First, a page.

The Niagara River Recreation Trail meanders through some of the most beautiful countryside in the world. In August 1943, Sir Winston Churchill chose to rest here from the rigours of meetings with Prime Minister Mackenzie King, prior to the Quebec Conference with U.S. President Roosevelt. He visited the Falls then drove along the Niagara Parkway, describing it as "the prettiest Sunday afternoon drive in the world". Constructed in 1986, the Niagara River Recreation Trail is a paved path for non-motorized traffic stretching some 53 kilometers (35 miles) along the Canadian side of the Niagara River. From Fort George in Niagara-on-the-Lake in the north it extends the full length of the peninsula, terminating at Anger Street in the north end of the Town of Fort Erie. Breaks occur where the Trail passes through the urban areas of the Village of Queenston and the City of Niagara Falls, Ontario. The Trail was built and is maintained by earnings from The Niagara Parks Commission, a self-funded agency of the Ontario Government. Niagara Parks is dedicated to preserving and enhancing the beauty of the lands adjacent to the Niagara River for the enjoyment of its visitors. The trail divides nicely into four scenic sections, (each section will take approximately 1-2 hours at a leisurely pace):
(1) Niagara-on-the-Lake to Queenston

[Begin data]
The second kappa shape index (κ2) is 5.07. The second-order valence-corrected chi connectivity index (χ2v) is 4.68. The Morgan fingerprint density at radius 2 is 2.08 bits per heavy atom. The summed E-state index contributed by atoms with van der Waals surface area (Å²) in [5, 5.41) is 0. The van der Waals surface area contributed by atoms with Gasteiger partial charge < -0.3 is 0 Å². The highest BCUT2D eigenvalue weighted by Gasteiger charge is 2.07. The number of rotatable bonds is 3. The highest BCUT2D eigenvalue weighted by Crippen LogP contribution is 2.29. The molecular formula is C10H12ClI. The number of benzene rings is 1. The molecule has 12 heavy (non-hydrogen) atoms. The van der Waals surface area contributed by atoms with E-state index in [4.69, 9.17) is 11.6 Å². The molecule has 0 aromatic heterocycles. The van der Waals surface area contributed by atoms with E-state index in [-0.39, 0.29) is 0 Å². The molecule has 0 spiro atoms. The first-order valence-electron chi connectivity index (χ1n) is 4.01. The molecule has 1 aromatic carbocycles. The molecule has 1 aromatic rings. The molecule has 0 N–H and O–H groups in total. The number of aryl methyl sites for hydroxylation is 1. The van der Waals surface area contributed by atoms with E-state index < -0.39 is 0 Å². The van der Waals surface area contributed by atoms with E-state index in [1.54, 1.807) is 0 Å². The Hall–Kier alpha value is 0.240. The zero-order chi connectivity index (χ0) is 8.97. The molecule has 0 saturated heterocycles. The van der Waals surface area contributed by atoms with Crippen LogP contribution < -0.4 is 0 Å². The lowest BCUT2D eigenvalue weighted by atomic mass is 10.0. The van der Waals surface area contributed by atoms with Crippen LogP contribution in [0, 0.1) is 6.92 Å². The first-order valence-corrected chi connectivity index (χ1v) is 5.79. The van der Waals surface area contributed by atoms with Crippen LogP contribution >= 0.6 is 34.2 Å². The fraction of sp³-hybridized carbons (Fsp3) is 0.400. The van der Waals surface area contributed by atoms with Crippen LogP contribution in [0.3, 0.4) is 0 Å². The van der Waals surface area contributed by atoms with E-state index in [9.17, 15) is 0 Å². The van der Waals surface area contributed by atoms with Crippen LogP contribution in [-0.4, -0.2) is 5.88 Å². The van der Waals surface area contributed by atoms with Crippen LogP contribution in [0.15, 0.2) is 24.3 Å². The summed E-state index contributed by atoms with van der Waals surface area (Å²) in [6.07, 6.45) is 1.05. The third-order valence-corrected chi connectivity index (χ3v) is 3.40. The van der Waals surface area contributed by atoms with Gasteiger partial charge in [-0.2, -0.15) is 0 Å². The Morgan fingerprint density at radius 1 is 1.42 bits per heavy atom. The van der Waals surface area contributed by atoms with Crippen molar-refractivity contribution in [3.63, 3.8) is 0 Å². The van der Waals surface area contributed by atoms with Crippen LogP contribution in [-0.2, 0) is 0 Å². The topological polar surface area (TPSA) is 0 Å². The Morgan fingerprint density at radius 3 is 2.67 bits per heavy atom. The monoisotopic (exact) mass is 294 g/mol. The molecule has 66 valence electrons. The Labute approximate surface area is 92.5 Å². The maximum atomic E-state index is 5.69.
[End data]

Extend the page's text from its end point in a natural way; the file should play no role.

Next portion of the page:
(2) Queenston to the Whirlpool Aero Car
(3) Chippawa to Black Creek
(4) Black Creek to Fort Erie.
In 2007, Niagara Parks worked with volunteers to implement distance markings every 500 metres along the length of the Trail. The markings are designed to heighten safety on the Trail, and to allow Trail users to know how far they have travelled. Trail users are cautioned that the Trail was not designed to accommodate small wheel devices such as roller blades, roller skates or skateboards. Users are advides to be cautious as portions of the Trail are shared with motorized vehicles and traverse public roadways and private driveways.
Trail users must obey all traffic regulations and be careful, courteous and respectful of public and private property. Whether cyclist, jogger or pedestrian, anyone fortunate enough to travel on the Niagara River Recreation Trail moves in some very special company, for in days gone by British regulars and local militiamen thundered along this historic highway, racing to stem the flow of invaders from across the river. Their lively stories and many stirring episodes are described on over 100 monuments and plaques that mark waypoints along the Trail. From Niagara-on-the-Lake in the north, the Parkway winds its way southward along one of the oldest roads in the province. Major-General Sir Isaac Brock rode along it one cold, wet, October morning, as he galloped to his death and his destiny. The trail climbs up the steep escarpment to the Heights of Queenston on which stands the noble column that marks Brock's final resting place.
All this and exercise too!